I have been given some copies of material used in a “preacher training school” operated by sponsoring church arrangements. One sheet is headed: THE ONE CHURCH IS COMPOSED OF MANY LOCAL CONGREGATIONS. There are clusters of circles, surrounded by a larger circle: one headed “Sears & Roebuck Co.”—another “Shell Oil Col.”—and the third “Churches of Christ, Rom. 16:16.” We believe God intended saints to work and worship together in “local congregations”...but this is a far cry from saying the universal church is an aggregate of churches. The “one church” view of God’s people” considers saints in the aggregate. It is a “brotherhood” not a “churchhood.”
Individuals are baptized into “one body” “Christ” (1 Cor. 12:13; Gal. 3:27) not into a local church. The branches on the Vine are individuals (Jn. 15:6); as are runners in the Christian Race, soldiers in the Lord’s army, and in all other N.T. figures concerning the units of the One church. Under certain circumstances one could be faithful to Christ, and not be a part of a local church (Acts 8:39; Jn. 10).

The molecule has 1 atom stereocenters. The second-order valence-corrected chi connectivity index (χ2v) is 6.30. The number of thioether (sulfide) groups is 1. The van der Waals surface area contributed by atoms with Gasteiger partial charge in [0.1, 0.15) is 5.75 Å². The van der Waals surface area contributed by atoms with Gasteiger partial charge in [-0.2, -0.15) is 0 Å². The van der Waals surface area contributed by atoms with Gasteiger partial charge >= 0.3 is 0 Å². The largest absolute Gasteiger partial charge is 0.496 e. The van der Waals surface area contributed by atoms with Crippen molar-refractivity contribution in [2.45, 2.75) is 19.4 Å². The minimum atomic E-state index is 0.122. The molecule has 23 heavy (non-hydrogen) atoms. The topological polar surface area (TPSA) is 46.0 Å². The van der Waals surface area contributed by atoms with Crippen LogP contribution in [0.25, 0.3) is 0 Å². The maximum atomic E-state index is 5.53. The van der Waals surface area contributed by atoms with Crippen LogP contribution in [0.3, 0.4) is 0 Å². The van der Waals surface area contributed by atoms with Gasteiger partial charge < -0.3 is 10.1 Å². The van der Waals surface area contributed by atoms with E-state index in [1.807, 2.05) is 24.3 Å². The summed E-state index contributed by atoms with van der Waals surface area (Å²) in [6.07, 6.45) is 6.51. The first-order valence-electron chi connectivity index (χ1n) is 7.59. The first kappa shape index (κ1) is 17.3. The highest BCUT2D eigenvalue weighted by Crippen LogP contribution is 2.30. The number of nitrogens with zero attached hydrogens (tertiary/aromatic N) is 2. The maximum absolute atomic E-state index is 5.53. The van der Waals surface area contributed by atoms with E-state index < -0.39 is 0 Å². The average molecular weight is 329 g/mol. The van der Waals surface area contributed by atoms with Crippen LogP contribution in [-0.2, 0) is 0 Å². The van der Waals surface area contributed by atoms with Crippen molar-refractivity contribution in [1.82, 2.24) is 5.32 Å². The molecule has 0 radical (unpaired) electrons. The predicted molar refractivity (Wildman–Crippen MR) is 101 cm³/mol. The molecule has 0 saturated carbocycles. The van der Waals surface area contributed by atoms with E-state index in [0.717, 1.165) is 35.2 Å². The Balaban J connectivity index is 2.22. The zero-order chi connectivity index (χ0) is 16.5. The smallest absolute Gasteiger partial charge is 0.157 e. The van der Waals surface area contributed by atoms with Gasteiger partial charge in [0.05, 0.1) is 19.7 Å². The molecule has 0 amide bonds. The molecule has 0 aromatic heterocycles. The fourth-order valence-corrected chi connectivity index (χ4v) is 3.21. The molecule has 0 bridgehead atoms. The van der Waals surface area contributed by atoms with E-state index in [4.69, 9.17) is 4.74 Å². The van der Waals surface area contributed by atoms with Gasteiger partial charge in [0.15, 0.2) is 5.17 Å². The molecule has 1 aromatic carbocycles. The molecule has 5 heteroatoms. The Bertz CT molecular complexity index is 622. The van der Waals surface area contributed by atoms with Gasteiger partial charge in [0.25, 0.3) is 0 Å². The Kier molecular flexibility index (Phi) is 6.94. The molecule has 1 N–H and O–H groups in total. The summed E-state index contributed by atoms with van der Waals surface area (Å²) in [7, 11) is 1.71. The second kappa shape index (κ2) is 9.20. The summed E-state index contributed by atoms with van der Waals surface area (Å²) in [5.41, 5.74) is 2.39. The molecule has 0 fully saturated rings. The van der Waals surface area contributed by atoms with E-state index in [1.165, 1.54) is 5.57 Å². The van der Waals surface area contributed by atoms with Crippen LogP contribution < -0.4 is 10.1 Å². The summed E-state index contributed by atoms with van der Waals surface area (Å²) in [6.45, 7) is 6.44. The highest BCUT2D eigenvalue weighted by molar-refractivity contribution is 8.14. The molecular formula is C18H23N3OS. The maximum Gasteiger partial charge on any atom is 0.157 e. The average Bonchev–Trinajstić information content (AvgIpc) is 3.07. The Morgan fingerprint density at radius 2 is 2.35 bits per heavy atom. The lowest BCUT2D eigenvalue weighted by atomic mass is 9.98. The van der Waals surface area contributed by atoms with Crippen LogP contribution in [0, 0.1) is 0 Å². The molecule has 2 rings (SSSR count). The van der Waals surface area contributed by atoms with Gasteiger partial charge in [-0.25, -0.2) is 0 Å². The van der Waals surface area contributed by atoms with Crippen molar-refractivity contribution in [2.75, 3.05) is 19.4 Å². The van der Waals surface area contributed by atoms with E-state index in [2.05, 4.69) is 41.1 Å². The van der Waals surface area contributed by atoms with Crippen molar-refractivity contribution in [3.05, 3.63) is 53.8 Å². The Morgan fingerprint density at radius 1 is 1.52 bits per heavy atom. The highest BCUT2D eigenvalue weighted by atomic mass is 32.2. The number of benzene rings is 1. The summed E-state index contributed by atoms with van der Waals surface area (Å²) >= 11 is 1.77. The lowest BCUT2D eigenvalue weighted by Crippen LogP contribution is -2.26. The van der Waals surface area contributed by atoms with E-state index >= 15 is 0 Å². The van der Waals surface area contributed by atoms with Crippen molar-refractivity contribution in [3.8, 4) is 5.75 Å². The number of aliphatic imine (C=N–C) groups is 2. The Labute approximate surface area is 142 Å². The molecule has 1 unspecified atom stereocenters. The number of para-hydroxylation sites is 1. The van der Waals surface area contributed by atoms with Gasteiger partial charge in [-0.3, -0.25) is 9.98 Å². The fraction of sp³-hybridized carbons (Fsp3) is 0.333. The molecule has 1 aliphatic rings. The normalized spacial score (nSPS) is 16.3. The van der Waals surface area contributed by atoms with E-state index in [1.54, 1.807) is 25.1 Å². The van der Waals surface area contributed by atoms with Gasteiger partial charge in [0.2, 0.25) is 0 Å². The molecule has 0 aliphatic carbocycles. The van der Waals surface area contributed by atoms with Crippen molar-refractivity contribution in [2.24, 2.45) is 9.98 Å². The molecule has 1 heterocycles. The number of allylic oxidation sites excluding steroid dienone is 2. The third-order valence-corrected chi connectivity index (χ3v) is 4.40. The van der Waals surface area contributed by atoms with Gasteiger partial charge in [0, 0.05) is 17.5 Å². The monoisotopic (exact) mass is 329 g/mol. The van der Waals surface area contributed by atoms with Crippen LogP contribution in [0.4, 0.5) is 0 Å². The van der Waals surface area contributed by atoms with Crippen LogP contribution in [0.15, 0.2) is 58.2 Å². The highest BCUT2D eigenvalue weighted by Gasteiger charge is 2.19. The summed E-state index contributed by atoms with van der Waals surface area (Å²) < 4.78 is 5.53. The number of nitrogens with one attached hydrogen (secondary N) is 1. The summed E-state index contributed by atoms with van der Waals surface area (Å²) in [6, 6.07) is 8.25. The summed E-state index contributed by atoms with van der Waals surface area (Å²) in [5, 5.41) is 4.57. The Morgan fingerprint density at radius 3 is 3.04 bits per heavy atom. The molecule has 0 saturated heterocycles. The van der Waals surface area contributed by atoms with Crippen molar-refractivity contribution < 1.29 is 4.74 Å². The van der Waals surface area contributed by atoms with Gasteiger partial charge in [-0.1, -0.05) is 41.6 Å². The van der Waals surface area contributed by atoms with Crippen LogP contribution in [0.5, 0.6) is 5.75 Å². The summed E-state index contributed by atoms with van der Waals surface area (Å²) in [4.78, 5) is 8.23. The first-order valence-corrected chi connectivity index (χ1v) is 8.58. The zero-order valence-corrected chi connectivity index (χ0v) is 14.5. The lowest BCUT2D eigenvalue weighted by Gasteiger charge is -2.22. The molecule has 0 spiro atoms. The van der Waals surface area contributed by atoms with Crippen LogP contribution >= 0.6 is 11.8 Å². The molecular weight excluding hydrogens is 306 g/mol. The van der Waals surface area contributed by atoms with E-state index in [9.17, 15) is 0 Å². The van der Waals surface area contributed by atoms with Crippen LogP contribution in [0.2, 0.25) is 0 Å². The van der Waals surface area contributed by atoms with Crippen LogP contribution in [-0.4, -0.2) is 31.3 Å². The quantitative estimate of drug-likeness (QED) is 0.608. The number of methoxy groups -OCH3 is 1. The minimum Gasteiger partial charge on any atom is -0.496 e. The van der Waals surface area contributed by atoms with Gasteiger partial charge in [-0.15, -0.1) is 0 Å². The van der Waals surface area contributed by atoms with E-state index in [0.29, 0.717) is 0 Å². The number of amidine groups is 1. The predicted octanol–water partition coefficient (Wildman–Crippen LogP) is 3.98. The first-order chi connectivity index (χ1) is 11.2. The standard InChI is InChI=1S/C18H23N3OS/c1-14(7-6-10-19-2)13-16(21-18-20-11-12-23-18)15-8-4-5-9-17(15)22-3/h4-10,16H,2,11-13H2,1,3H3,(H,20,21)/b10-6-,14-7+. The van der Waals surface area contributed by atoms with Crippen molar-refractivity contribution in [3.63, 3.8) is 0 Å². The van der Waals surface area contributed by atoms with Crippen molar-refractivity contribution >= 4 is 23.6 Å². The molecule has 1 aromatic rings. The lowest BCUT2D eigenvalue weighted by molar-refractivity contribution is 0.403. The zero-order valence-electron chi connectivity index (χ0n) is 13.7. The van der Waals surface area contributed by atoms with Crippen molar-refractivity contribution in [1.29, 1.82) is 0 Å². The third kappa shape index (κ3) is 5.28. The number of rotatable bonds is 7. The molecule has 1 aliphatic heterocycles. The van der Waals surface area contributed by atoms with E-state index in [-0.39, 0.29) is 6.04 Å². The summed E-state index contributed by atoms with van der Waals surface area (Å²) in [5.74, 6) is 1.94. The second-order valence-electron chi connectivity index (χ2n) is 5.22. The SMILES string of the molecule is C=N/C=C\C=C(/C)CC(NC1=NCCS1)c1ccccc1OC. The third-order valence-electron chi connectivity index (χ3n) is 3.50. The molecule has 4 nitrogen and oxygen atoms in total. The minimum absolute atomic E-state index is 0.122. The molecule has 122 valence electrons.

Sears and Shell “companies” are units of the parent company via corporate ties: common stock funding and centralized administration authority. The whole functions as one organization; each company “unit” is NOT “independent and autonomous.” And, whether by ignorance or intention, the comparison of universal church to such can only promote a denominational concept of the Lord’s people. This was Campbell’s concept of the U. church and led him to endorse the Missionary Society as a means or medium through which the whole church acts as one.
The preacher training sheet says a “line of fellowship concerning faith, teaching and practice is to be maintained between congregations.” True saints do indeed have faith, teaching and practice in common; but the rightness of such is God determined, not a consensus of “the great middle section” of a movement. The “Church composed of churches” concept, with traditional doctrines and terminology, and discipline which must be honored by all, encourages unwritten creedalism—standards having only human fallible authority. An artificial “our church” fellowship gradually takes the place of the genuine oneness created by common fellowship with God. We begin to think acceptance by some local church is equivalent to acceptance by God. As churches “drift” (and who can deny they do) our standards drift, and we are satisfied if people are “faithful to the church.” BUT WE ARE ONE-ON-ONE WITH GOD (Rom. 14:12).